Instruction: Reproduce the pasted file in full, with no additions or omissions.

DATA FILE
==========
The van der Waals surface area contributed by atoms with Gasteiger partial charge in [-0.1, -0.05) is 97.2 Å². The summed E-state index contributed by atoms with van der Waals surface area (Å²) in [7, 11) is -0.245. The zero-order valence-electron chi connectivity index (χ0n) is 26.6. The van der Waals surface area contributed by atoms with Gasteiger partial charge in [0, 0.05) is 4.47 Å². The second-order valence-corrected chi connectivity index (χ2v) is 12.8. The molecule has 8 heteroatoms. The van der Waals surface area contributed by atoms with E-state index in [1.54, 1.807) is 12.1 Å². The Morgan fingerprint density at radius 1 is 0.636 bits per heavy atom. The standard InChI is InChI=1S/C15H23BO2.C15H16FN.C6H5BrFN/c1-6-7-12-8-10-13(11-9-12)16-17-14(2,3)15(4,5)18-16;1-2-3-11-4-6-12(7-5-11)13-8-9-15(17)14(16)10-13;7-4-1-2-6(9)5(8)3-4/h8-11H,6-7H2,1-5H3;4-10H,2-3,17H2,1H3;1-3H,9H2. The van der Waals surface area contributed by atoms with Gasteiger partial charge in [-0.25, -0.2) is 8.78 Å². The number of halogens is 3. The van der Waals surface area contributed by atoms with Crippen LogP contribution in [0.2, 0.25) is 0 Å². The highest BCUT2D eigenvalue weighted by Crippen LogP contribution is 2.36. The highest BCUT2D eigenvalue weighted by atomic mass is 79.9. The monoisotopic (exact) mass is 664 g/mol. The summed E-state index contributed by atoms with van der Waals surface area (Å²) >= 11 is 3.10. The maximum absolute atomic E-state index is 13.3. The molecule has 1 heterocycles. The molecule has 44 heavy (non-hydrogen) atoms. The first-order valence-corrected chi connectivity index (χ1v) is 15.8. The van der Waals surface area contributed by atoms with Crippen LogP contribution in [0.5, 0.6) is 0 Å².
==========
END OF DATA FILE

The van der Waals surface area contributed by atoms with Gasteiger partial charge in [-0.1, -0.05) is 97.2 Å². The summed E-state index contributed by atoms with van der Waals surface area (Å²) in [7, 11) is -0.245. The zero-order valence-electron chi connectivity index (χ0n) is 26.6. The van der Waals surface area contributed by atoms with Gasteiger partial charge in [0, 0.05) is 4.47 Å². The second-order valence-corrected chi connectivity index (χ2v) is 12.8. The molecule has 8 heteroatoms. The van der Waals surface area contributed by atoms with E-state index in [1.54, 1.807) is 12.1 Å². The Morgan fingerprint density at radius 1 is 0.636 bits per heavy atom. The standard InChI is InChI=1S/C15H23BO2.C15H16FN.C6H5BrFN/c1-6-7-12-8-10-13(11-9-12)16-17-14(2,3)15(4,5)18-16;1-2-3-11-4-6-12(7-5-11)13-8-9-15(17)14(16)10-13;7-4-1-2-6(9)5(8)3-4/h8-11H,6-7H2,1-5H3;4-10H,2-3,17H2,1H3;1-3H,9H2. The van der Waals surface area contributed by atoms with Gasteiger partial charge in [-0.25, -0.2) is 8.78 Å². The number of halogens is 3. The van der Waals surface area contributed by atoms with Crippen LogP contribution in [0.2, 0.25) is 0 Å². The highest BCUT2D eigenvalue weighted by Crippen LogP contribution is 2.36. The highest BCUT2D eigenvalue weighted by atomic mass is 79.9. The monoisotopic (exact) mass is 664 g/mol. The summed E-state index contributed by atoms with van der Waals surface area (Å²) >= 11 is 3.10. The maximum absolute atomic E-state index is 13.3. The molecule has 1 heterocycles. The molecule has 44 heavy (non-hydrogen) atoms. The first-order valence-corrected chi connectivity index (χ1v) is 15.8. The van der Waals surface area contributed by atoms with Crippen LogP contribution in [0.5, 0.6) is 0 Å².